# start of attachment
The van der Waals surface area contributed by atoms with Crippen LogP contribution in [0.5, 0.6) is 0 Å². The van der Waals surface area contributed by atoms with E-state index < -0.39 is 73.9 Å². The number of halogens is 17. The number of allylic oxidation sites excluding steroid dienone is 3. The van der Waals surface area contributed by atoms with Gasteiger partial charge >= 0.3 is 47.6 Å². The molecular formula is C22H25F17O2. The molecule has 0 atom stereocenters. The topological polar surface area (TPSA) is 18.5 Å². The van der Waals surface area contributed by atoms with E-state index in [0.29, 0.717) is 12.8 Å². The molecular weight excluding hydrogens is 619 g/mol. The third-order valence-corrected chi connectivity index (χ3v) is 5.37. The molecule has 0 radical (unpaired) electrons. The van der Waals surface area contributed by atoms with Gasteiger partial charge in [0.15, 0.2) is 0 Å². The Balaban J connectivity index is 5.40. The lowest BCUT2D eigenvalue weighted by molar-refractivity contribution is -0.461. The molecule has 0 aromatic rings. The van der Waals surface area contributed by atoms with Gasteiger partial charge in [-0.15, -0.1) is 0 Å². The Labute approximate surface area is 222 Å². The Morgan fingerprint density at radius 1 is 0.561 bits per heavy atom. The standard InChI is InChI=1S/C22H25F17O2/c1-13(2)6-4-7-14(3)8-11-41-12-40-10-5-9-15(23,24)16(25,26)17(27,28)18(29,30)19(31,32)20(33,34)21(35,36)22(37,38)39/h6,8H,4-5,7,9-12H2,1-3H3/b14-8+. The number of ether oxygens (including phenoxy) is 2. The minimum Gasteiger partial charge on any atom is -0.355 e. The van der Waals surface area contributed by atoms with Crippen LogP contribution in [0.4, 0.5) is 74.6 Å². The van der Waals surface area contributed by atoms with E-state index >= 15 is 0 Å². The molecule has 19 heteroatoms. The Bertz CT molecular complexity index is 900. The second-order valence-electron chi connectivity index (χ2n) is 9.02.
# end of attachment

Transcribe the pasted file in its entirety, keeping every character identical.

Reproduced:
The van der Waals surface area contributed by atoms with Crippen LogP contribution in [0.5, 0.6) is 0 Å². The van der Waals surface area contributed by atoms with E-state index < -0.39 is 73.9 Å². The number of halogens is 17. The number of allylic oxidation sites excluding steroid dienone is 3. The van der Waals surface area contributed by atoms with Gasteiger partial charge >= 0.3 is 47.6 Å². The molecular formula is C22H25F17O2. The molecule has 0 atom stereocenters. The topological polar surface area (TPSA) is 18.5 Å². The van der Waals surface area contributed by atoms with E-state index in [0.29, 0.717) is 12.8 Å². The molecular weight excluding hydrogens is 619 g/mol. The third-order valence-corrected chi connectivity index (χ3v) is 5.37. The molecule has 0 radical (unpaired) electrons. The van der Waals surface area contributed by atoms with Gasteiger partial charge in [0.15, 0.2) is 0 Å². The Balaban J connectivity index is 5.40. The lowest BCUT2D eigenvalue weighted by molar-refractivity contribution is -0.461. The molecule has 0 aromatic rings. The van der Waals surface area contributed by atoms with Gasteiger partial charge in [-0.15, -0.1) is 0 Å². The Labute approximate surface area is 222 Å². The Morgan fingerprint density at radius 1 is 0.561 bits per heavy atom. The standard InChI is InChI=1S/C22H25F17O2/c1-13(2)6-4-7-14(3)8-11-41-12-40-10-5-9-15(23,24)16(25,26)17(27,28)18(29,30)19(31,32)20(33,34)21(35,36)22(37,38)39/h6,8H,4-5,7,9-12H2,1-3H3/b14-8+. The number of ether oxygens (including phenoxy) is 2. The minimum Gasteiger partial charge on any atom is -0.355 e. The van der Waals surface area contributed by atoms with Crippen LogP contribution in [0.4, 0.5) is 74.6 Å². The van der Waals surface area contributed by atoms with E-state index >= 15 is 0 Å². The molecule has 19 heteroatoms. The Bertz CT molecular complexity index is 900. The second-order valence-electron chi connectivity index (χ2n) is 9.02.